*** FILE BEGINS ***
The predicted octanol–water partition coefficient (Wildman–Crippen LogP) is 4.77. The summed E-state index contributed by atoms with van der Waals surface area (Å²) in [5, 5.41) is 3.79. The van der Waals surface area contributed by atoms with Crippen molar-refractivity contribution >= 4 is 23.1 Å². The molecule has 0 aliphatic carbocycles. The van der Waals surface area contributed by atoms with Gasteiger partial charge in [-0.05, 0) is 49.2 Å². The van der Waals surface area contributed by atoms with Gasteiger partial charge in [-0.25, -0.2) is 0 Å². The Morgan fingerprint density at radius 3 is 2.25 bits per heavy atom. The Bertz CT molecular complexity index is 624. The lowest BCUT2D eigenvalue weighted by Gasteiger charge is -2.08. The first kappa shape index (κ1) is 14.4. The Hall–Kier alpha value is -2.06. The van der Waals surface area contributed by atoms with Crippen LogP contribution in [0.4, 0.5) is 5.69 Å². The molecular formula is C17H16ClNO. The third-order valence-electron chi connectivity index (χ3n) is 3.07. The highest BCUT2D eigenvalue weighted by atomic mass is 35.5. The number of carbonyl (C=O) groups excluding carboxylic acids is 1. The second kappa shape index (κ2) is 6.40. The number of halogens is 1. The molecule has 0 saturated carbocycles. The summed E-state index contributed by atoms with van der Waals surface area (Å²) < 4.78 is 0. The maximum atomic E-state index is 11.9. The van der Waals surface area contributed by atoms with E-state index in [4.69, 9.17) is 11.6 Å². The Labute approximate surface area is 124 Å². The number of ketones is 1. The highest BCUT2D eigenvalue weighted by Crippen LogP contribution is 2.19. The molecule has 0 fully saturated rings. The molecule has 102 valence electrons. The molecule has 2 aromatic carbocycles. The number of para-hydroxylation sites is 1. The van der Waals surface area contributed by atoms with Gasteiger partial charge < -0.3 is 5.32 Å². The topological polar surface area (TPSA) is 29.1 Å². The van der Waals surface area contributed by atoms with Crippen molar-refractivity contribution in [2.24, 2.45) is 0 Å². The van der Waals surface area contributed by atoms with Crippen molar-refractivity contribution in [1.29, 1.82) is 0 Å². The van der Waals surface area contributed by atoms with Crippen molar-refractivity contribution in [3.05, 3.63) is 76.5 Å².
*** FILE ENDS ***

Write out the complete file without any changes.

The predicted octanol–water partition coefficient (Wildman–Crippen LogP) is 4.77. The summed E-state index contributed by atoms with van der Waals surface area (Å²) in [5, 5.41) is 3.79. The van der Waals surface area contributed by atoms with Crippen molar-refractivity contribution >= 4 is 23.1 Å². The molecule has 0 aliphatic carbocycles. The van der Waals surface area contributed by atoms with Gasteiger partial charge in [-0.05, 0) is 49.2 Å². The van der Waals surface area contributed by atoms with Gasteiger partial charge in [-0.25, -0.2) is 0 Å². The Morgan fingerprint density at radius 3 is 2.25 bits per heavy atom. The Bertz CT molecular complexity index is 624. The lowest BCUT2D eigenvalue weighted by Gasteiger charge is -2.08. The first kappa shape index (κ1) is 14.4. The Hall–Kier alpha value is -2.06. The van der Waals surface area contributed by atoms with Crippen LogP contribution in [0.4, 0.5) is 5.69 Å². The molecular formula is C17H16ClNO. The third-order valence-electron chi connectivity index (χ3n) is 3.07. The highest BCUT2D eigenvalue weighted by atomic mass is 35.5. The number of carbonyl (C=O) groups excluding carboxylic acids is 1. The second kappa shape index (κ2) is 6.40. The number of halogens is 1. The molecule has 0 saturated carbocycles. The summed E-state index contributed by atoms with van der Waals surface area (Å²) < 4.78 is 0. The maximum atomic E-state index is 11.9. The van der Waals surface area contributed by atoms with E-state index in [4.69, 9.17) is 11.6 Å². The Labute approximate surface area is 124 Å². The number of ketones is 1. The highest BCUT2D eigenvalue weighted by Crippen LogP contribution is 2.19. The molecule has 0 fully saturated rings. The molecule has 102 valence electrons. The molecule has 2 aromatic carbocycles. The number of para-hydroxylation sites is 1. The van der Waals surface area contributed by atoms with Gasteiger partial charge < -0.3 is 5.32 Å². The topological polar surface area (TPSA) is 29.1 Å². The van der Waals surface area contributed by atoms with Crippen molar-refractivity contribution in [2.24, 2.45) is 0 Å². The van der Waals surface area contributed by atoms with Crippen molar-refractivity contribution in [1.29, 1.82) is 0 Å². The van der Waals surface area contributed by atoms with Crippen molar-refractivity contribution in [3.05, 3.63) is 76.5 Å².